Well, on a very basic level, this card can indicate love, often of a sexual or romantic nature, in a consenting and enjoyable context. More broadly, this card can mean self-love (as in, regard and care for one’s self, not masturbation, though it can certainly mean that, too), or the love between close friends or family members, or even just the joyful embrace of life itself. Arguably many of the great poets and musicians could have been represented by The Lovers when in the exuberant peak of their creative love affair with the world around them, I think.

What is the negative aspect of this card?

Obliviousness. Whether you are enamored with yourself or another, it is very easy to become possessed by passion or sentiment to the exclusion of all else and all others. People in love can be incredibly selfish to anyone who is not their beloved, and it is important that we make an effort, when being ruled by The Lovers, to extract our heads from our posteriors and look around on a regular basis.

Astrological association and why?

For me, this is Libra and Aquarius, maybe mainly because those are the main two signs I’ve known that have a tendency to be “in love with love”- Librans, in particular, I’ve heard wax rhapsodic at length about the beauty of love/their lover, and even when love is beating them down, they wouldn’t trade it for anything. Aquarians, I think, relish the pleasures of it somewhat less than the pleasure-driven Librans, but they can be just as obsessive about seeking that next emotional hit of a crush or a fuck. (I’ll also throw in Taurus for good measure, because I think of them as the romantics of the zodiac.)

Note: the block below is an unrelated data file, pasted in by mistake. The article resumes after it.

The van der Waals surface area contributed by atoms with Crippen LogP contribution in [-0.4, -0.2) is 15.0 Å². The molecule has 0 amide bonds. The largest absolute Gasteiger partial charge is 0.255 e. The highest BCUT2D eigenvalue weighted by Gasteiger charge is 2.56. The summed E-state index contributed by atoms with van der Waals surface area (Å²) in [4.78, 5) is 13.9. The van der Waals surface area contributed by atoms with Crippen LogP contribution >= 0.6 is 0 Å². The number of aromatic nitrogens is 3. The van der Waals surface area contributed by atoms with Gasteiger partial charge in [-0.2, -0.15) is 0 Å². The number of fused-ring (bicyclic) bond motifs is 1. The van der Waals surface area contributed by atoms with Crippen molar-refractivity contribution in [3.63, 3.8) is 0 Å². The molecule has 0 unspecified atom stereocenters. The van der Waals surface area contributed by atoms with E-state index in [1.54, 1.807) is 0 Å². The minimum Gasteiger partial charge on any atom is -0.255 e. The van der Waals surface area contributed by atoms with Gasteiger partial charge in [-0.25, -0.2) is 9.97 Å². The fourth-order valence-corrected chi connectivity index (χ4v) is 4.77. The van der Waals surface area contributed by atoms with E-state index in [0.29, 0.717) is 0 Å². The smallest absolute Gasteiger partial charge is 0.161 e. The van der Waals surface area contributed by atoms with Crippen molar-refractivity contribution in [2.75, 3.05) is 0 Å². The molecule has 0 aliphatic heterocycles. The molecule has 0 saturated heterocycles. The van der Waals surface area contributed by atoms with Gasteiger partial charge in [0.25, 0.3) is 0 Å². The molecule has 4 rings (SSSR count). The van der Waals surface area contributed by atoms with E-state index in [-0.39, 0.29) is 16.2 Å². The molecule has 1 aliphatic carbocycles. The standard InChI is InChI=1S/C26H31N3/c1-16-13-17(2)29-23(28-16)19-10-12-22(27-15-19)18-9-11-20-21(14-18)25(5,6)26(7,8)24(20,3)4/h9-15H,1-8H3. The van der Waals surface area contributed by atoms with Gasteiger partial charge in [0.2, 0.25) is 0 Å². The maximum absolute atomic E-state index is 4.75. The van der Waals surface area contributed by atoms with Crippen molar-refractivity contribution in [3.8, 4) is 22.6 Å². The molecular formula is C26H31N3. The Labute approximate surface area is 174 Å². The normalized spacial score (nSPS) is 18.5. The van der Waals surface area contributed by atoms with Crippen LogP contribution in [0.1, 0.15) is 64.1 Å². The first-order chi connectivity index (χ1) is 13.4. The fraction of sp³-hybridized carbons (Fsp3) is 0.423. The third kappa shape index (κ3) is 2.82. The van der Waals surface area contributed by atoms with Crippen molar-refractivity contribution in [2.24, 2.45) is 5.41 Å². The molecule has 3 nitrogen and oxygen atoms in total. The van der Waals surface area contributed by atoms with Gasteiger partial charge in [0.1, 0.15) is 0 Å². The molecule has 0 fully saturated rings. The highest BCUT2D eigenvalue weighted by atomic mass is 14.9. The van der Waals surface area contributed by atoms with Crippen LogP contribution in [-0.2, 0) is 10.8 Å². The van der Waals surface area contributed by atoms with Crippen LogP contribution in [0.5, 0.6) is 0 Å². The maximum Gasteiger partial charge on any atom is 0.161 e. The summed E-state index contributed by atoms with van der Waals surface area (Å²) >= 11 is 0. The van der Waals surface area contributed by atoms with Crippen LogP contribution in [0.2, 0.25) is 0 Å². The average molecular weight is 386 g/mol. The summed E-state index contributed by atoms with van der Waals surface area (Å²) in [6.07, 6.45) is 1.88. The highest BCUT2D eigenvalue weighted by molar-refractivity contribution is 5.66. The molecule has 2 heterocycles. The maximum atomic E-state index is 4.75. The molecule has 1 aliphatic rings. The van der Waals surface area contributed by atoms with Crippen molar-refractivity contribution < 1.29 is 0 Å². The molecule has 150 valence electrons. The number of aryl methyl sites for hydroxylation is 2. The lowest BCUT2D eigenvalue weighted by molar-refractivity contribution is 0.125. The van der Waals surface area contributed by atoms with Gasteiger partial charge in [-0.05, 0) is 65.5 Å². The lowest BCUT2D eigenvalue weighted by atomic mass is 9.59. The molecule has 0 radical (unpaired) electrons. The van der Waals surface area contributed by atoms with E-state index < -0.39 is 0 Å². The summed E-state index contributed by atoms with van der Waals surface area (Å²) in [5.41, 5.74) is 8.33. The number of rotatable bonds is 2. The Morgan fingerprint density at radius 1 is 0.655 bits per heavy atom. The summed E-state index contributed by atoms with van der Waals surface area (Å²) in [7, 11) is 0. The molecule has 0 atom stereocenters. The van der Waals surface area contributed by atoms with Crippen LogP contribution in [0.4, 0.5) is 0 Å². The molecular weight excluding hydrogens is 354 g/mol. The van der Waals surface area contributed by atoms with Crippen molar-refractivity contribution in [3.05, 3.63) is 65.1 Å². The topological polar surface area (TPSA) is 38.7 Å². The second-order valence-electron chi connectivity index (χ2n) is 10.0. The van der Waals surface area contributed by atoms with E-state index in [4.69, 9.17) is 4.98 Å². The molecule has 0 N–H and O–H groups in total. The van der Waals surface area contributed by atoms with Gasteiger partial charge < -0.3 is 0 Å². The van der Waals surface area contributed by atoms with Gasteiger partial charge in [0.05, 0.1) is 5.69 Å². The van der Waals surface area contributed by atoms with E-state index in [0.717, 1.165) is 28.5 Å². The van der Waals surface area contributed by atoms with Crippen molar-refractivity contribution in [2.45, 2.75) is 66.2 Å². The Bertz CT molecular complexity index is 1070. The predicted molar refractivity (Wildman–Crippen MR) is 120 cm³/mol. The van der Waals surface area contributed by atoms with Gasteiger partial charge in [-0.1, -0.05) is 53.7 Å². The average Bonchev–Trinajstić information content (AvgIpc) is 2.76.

I stopped doing this for a bit because posts on this series were being reblogged to content aggregation blogs, which I don’t like. But, I’m also not sure how to stop it other than to state that I do not give permission for my work to be reposted on other blogs.

What is the positive aspect of this card?

The Hierophant is the card of hierarchy, of structure, of authority, and of systems, particularly with regard to spiritual institutions. Consequently, one name for it is “Il Pape”, or, “The Pope”, and many people dislike it. But, as tribal animals, humans acting in groups really need some sort of structure, no less in our religious and spiritual practices than anywhere else. The positive aspects of the Hierophant, therefore, are concerned with tradition, with heritage, and with “doing the right thing”. Where the Emperor is concerned with responsibility for the greater good, the Hierophant is telling us to trust in that greater good; to have faith that the larger whole exists for a reason, and is working as it should. Or, if we are part of that system, it reminds us that the system is larger than just us; the needs of the many come first.

What is the negative aspect of this card?

As with anything to do with power structures, The Hierophant can become corrupted. When tradition is used as a club for conformity, that’s bad. When the emphasis is not on the ways in which experience can guide us, but is instead on the ways in which we should stay to the previously trodden paths, that is also bad. There’s a certain stodgy focus on the by-laws that can come with the Hierophant, as well as a shallowness that ignores depth of truth in favor of the trappings of history.

Astrological association and why?

This card, for me, is very clearly Capricorn and Virgo- Virgo is known both for a self-sacrificing nobility, and for an inability to see the forest for the trees, while Capricorn is the master of systems and power dynamics, both for good and for ill. On a good day, you can’t ask for a better leader than a Capricorn or a better second in command than a Virgo- there will be a vision, a well-executed plan, and enough supplies to get everyone to the end. On a bad day, petty in-fighting and power trips run the risk of taking over.